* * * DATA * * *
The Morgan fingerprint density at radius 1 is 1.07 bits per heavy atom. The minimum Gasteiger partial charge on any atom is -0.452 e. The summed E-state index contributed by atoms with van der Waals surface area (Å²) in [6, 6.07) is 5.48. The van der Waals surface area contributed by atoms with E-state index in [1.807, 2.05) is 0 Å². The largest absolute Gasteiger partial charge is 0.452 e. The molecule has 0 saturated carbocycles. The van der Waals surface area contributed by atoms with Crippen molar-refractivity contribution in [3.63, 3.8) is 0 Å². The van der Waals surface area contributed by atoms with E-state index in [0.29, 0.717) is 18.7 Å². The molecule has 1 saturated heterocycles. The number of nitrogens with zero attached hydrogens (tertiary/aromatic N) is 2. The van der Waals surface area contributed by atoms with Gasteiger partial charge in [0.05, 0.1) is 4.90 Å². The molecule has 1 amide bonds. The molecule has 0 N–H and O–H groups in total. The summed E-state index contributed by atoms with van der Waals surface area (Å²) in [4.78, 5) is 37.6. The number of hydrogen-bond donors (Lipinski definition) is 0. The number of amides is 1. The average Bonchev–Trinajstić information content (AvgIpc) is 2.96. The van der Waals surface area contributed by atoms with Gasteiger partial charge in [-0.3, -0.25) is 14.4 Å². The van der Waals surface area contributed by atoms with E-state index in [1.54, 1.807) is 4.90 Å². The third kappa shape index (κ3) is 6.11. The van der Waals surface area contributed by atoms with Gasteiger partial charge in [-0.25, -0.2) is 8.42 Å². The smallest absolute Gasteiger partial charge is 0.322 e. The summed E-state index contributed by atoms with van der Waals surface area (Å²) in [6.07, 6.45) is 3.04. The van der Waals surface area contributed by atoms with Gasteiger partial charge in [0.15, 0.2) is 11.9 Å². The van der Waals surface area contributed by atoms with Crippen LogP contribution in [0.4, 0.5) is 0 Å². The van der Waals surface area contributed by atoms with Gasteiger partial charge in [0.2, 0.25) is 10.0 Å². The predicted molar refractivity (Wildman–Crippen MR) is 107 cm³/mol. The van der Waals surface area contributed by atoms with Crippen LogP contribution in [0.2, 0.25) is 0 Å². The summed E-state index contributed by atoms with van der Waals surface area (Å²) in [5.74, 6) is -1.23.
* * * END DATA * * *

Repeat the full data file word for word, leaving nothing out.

The Morgan fingerprint density at radius 1 is 1.07 bits per heavy atom. The minimum Gasteiger partial charge on any atom is -0.452 e. The summed E-state index contributed by atoms with van der Waals surface area (Å²) in [6, 6.07) is 5.48. The van der Waals surface area contributed by atoms with E-state index in [1.807, 2.05) is 0 Å². The largest absolute Gasteiger partial charge is 0.452 e. The molecule has 0 saturated carbocycles. The van der Waals surface area contributed by atoms with Crippen molar-refractivity contribution in [3.63, 3.8) is 0 Å². The van der Waals surface area contributed by atoms with E-state index in [0.29, 0.717) is 18.7 Å². The molecule has 1 saturated heterocycles. The number of nitrogens with zero attached hydrogens (tertiary/aromatic N) is 2. The van der Waals surface area contributed by atoms with Gasteiger partial charge in [0.05, 0.1) is 4.90 Å². The molecule has 1 amide bonds. The molecule has 0 N–H and O–H groups in total. The summed E-state index contributed by atoms with van der Waals surface area (Å²) in [4.78, 5) is 37.6. The number of hydrogen-bond donors (Lipinski definition) is 0. The number of amides is 1. The average Bonchev–Trinajstić information content (AvgIpc) is 2.96. The van der Waals surface area contributed by atoms with Gasteiger partial charge in [-0.3, -0.25) is 14.4 Å². The van der Waals surface area contributed by atoms with E-state index in [1.54, 1.807) is 4.90 Å². The third kappa shape index (κ3) is 6.11. The van der Waals surface area contributed by atoms with Gasteiger partial charge in [-0.25, -0.2) is 8.42 Å². The smallest absolute Gasteiger partial charge is 0.322 e. The summed E-state index contributed by atoms with van der Waals surface area (Å²) in [6.07, 6.45) is 3.04. The van der Waals surface area contributed by atoms with Gasteiger partial charge in [0.15, 0.2) is 11.9 Å². The van der Waals surface area contributed by atoms with Crippen LogP contribution in [0.4, 0.5) is 0 Å². The van der Waals surface area contributed by atoms with Gasteiger partial charge in [0.2, 0.25) is 10.0 Å². The predicted molar refractivity (Wildman–Crippen MR) is 107 cm³/mol. The van der Waals surface area contributed by atoms with Crippen LogP contribution in [0.2, 0.25) is 0 Å². The summed E-state index contributed by atoms with van der Waals surface area (Å²) in [5.74, 6) is -1.23.